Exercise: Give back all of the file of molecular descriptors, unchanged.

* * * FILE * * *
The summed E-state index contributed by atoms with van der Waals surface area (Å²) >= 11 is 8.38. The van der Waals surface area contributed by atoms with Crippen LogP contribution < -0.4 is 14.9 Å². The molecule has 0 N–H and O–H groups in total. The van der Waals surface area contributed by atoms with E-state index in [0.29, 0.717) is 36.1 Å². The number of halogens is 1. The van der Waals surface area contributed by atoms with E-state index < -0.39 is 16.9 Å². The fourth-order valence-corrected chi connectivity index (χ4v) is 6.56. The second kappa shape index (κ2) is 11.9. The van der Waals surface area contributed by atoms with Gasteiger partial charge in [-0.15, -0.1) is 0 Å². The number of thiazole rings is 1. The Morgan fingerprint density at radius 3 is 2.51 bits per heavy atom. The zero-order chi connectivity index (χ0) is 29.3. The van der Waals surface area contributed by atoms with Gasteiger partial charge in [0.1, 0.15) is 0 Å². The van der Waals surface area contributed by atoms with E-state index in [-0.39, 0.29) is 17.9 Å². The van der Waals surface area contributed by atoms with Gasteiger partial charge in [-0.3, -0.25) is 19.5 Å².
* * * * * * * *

The summed E-state index contributed by atoms with van der Waals surface area (Å²) >= 11 is 8.38. The van der Waals surface area contributed by atoms with Crippen LogP contribution < -0.4 is 14.9 Å². The molecule has 0 N–H and O–H groups in total. The van der Waals surface area contributed by atoms with E-state index in [0.29, 0.717) is 36.1 Å². The number of halogens is 1. The van der Waals surface area contributed by atoms with E-state index < -0.39 is 16.9 Å². The fourth-order valence-corrected chi connectivity index (χ4v) is 6.56. The second kappa shape index (κ2) is 11.9. The van der Waals surface area contributed by atoms with Gasteiger partial charge in [-0.15, -0.1) is 0 Å². The number of thiazole rings is 1. The Morgan fingerprint density at radius 3 is 2.51 bits per heavy atom. The zero-order chi connectivity index (χ0) is 29.3. The van der Waals surface area contributed by atoms with Gasteiger partial charge in [0.1, 0.15) is 0 Å². The van der Waals surface area contributed by atoms with E-state index in [-0.39, 0.29) is 17.9 Å². The van der Waals surface area contributed by atoms with Gasteiger partial charge in [-0.3, -0.25) is 19.5 Å².